It all started in 1876, when two publishers, brothers Charles O. and Samuel Dowst, began to make small laundry accessories like metal collar buttons and cufflinks. In 1893 Samuel Dowst saw a Mergenthaler Linotype machine at the Chicago World's Columbian Exposition, which made metal type for printing by injecting hot lead into molds.
Dowst soon began producing more metal items, including die-cast promotional trinkets for clients like the Flat Iron Laundry Company, which bought them to give away to its customers' children. These items, which included a flatiron, a top hat, a Scottie dog, and a candlestick, would much later be adopted for use as tokens in the board games Monopoly and Clue.
In 1906 Dowst introduced the world's first die-cast toy car, and several years later began making one patterned after the Model T Ford, which went on to sell more than 50 million copies. The firm's toy vehicles were known as Tootsietoys after company founder Charles O. Dowst's granddaughter "Toots." They proved to be popular and automobile manufacturers paid for creation of the molds so they could be included in the company's line.
In 1926 Dowst was taken over by the company Cosmo, and the merged companies took the name Dowst Manufacturing Co. Together they would make a variety of toys like trains, airplanes, doll furniture, die-cast cars and trucks. By this time the firm had abandoned its publishing operations.
After WWII, the company returned to full-time toy production. Dowst soon added new items like western-style cap gun sets, which would prove popular in the late 1950s. By that time control of the firm had passed to Nathan Shure's grandsons Myron, Richard, and Alan.
The 1950s had seen the emergence of a number of new electronic toys, including Strombecker slot cars. The cars quickly became popular with kids. To cash in on the trend, in 1961 Dowst acquired the hobby division of manufacturer Strombeck-Becker, hired 14 designers, and retooled its factory to facilitate production of the car-and-track sets. Sales of the toys, which were marketed under the name Strombecker, jumped from 20,000 to 500,000 sets by 1963, making the company one of the industry's leaders in this category. With the cars now comprising the firm's main source of revenue, Dowst Manufacturing changed its name to Strombecker Corporation.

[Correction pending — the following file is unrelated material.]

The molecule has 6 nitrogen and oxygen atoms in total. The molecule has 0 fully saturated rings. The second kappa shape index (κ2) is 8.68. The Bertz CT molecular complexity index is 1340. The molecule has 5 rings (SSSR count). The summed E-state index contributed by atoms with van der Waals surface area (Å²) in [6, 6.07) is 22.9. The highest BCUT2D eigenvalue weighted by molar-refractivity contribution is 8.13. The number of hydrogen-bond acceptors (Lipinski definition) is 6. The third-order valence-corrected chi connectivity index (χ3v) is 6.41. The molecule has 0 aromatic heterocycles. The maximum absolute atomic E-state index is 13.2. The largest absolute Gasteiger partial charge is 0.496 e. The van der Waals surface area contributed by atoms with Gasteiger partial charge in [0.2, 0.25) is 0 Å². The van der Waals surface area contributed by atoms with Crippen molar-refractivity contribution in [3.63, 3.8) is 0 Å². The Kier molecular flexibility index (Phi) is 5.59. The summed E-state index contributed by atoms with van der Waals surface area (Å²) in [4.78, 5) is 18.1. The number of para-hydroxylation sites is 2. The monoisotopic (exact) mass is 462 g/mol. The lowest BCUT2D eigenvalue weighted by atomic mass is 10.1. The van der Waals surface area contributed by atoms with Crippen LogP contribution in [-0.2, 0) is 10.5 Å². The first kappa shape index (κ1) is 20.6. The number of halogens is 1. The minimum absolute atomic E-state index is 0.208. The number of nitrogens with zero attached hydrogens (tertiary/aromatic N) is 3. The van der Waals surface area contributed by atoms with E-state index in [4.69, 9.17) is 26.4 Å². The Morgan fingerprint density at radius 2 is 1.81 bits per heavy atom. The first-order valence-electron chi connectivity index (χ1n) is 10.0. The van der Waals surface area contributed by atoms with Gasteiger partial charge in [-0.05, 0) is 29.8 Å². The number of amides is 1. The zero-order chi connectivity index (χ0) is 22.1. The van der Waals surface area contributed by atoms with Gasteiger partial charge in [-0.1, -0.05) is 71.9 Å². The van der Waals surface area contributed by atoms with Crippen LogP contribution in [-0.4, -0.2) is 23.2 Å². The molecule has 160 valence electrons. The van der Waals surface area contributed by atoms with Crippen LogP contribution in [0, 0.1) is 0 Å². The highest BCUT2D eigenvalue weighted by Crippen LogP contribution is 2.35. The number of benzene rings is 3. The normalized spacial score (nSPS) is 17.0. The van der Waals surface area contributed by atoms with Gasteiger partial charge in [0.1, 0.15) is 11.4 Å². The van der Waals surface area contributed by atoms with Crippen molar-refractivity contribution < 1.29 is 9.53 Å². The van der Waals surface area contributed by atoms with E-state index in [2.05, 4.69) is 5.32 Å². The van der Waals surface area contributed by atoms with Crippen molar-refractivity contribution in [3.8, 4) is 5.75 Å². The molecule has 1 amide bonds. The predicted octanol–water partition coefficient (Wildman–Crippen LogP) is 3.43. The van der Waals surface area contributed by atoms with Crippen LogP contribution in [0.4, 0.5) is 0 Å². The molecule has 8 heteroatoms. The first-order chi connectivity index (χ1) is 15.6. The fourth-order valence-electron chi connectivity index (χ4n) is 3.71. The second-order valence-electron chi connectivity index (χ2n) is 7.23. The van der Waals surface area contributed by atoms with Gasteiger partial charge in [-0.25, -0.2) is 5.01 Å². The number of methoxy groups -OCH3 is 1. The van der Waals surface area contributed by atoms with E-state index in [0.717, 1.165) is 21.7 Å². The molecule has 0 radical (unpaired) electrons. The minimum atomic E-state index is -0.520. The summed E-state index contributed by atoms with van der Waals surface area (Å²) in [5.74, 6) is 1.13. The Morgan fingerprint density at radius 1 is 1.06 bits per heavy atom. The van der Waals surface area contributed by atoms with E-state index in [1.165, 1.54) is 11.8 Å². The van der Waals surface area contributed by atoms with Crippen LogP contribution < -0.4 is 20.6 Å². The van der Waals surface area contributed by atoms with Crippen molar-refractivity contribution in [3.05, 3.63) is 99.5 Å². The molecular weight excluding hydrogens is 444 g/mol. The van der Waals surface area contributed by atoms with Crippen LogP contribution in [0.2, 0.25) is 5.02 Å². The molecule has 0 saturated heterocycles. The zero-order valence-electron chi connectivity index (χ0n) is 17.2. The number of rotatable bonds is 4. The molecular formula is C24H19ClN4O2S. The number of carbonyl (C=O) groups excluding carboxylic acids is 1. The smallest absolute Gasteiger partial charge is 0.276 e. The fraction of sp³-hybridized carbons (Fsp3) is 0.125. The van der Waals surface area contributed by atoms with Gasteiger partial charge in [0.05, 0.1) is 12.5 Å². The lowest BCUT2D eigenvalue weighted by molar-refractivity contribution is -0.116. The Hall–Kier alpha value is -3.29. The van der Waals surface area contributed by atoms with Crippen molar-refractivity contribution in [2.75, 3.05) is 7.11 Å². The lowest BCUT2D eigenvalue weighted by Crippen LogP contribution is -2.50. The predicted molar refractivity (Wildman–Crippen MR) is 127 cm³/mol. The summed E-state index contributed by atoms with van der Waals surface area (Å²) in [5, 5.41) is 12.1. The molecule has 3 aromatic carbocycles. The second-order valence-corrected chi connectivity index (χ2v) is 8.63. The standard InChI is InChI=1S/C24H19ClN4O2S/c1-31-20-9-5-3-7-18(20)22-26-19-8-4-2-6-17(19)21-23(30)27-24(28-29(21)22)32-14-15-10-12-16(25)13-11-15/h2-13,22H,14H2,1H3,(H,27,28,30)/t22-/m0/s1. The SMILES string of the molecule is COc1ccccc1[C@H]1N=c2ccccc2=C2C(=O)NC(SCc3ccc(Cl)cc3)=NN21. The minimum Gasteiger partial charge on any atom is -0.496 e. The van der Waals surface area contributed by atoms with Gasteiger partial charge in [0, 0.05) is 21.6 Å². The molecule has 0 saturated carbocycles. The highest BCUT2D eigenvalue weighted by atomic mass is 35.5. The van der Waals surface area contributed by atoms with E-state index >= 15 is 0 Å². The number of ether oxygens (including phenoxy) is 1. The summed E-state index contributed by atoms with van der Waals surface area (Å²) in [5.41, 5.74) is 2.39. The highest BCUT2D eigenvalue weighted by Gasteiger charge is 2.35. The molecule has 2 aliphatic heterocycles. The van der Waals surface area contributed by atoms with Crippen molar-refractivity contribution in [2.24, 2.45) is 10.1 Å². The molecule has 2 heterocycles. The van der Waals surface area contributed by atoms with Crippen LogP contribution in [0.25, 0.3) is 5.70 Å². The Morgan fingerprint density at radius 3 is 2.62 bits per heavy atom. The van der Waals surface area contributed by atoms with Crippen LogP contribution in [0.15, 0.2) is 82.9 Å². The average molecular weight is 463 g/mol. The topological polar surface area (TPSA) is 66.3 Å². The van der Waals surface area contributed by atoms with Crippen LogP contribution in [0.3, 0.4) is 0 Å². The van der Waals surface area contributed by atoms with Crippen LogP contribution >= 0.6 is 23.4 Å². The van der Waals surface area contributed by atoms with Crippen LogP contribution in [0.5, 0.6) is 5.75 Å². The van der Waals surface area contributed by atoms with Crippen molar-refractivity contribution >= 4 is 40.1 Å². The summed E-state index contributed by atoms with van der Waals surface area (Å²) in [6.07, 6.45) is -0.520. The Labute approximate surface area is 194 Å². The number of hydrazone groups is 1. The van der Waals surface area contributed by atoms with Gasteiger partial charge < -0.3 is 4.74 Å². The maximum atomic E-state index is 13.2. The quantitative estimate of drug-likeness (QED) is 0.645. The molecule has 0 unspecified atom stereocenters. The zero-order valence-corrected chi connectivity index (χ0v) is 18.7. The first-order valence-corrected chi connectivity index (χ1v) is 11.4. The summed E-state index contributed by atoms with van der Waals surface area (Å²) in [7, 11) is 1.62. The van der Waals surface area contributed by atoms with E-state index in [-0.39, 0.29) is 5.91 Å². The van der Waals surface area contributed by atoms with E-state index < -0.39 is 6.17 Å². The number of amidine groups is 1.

For several years Strombecker rode high on the slot car fad, but then sales plunged in the latter half of the decade. When the firm's largest customer like Sears and Roebuck & Co., canceled orders and tried to return all of its inventory, Strombecker faced financial ruin. The firm, which had recorded profits of $3 million at the peak of the boom, suddenly found itself facing annual losses of more than $6 million. As a consequence, Myron, Alan, and Richard Shure were forced to personally guarantee the company's loans, and to avoid bankruptcy they decided to return to the more traditional toys with which the firm had earlier found success. At this time Alan Shure left to run a business that made small electric motors, leaving Myron and Richard to run the business.
Source and more slot car history at slotcarhistory.com.
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